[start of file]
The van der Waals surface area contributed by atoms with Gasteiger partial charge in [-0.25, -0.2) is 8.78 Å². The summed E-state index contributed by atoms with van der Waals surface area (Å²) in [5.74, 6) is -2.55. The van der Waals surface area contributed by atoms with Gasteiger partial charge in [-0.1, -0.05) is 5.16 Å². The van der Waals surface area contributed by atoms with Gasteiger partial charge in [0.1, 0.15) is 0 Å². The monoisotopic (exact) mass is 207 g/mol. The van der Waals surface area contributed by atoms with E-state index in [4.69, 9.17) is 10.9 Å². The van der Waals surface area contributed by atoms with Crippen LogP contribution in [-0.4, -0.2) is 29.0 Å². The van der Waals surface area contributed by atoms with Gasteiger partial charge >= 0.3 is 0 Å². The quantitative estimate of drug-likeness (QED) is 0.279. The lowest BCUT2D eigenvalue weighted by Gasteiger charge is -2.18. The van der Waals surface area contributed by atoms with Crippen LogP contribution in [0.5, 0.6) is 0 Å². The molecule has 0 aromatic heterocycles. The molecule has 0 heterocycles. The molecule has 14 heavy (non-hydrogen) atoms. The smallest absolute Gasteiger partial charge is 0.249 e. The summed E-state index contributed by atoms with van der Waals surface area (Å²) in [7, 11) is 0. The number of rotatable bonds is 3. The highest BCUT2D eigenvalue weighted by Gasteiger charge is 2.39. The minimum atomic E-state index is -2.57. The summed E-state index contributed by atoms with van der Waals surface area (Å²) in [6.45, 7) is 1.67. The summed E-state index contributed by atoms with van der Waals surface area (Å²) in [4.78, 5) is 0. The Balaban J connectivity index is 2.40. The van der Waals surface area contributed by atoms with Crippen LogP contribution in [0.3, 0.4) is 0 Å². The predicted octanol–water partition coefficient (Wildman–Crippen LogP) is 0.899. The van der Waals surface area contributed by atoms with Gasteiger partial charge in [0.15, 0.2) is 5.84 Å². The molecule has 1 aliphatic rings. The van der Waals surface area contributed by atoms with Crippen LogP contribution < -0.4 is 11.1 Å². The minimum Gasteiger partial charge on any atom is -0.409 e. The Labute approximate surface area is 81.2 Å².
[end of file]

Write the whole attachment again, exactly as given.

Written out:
The van der Waals surface area contributed by atoms with Gasteiger partial charge in [-0.25, -0.2) is 8.78 Å². The summed E-state index contributed by atoms with van der Waals surface area (Å²) in [5.74, 6) is -2.55. The van der Waals surface area contributed by atoms with Gasteiger partial charge in [-0.1, -0.05) is 5.16 Å². The van der Waals surface area contributed by atoms with Gasteiger partial charge in [0.1, 0.15) is 0 Å². The monoisotopic (exact) mass is 207 g/mol. The van der Waals surface area contributed by atoms with E-state index in [4.69, 9.17) is 10.9 Å². The van der Waals surface area contributed by atoms with Crippen LogP contribution in [-0.4, -0.2) is 29.0 Å². The van der Waals surface area contributed by atoms with Gasteiger partial charge >= 0.3 is 0 Å². The quantitative estimate of drug-likeness (QED) is 0.279. The lowest BCUT2D eigenvalue weighted by Gasteiger charge is -2.18. The van der Waals surface area contributed by atoms with Crippen LogP contribution in [0.5, 0.6) is 0 Å². The molecule has 0 aromatic heterocycles. The molecule has 0 heterocycles. The molecule has 14 heavy (non-hydrogen) atoms. The smallest absolute Gasteiger partial charge is 0.249 e. The summed E-state index contributed by atoms with van der Waals surface area (Å²) in [7, 11) is 0. The number of rotatable bonds is 3. The highest BCUT2D eigenvalue weighted by Gasteiger charge is 2.39. The minimum atomic E-state index is -2.57. The summed E-state index contributed by atoms with van der Waals surface area (Å²) in [6.45, 7) is 1.67. The summed E-state index contributed by atoms with van der Waals surface area (Å²) in [4.78, 5) is 0. The Balaban J connectivity index is 2.40. The van der Waals surface area contributed by atoms with Crippen LogP contribution in [0.3, 0.4) is 0 Å². The predicted octanol–water partition coefficient (Wildman–Crippen LogP) is 0.899. The van der Waals surface area contributed by atoms with Gasteiger partial charge in [0.15, 0.2) is 5.84 Å². The molecule has 1 aliphatic rings. The van der Waals surface area contributed by atoms with Crippen LogP contribution < -0.4 is 11.1 Å². The minimum Gasteiger partial charge on any atom is -0.409 e. The Labute approximate surface area is 81.2 Å².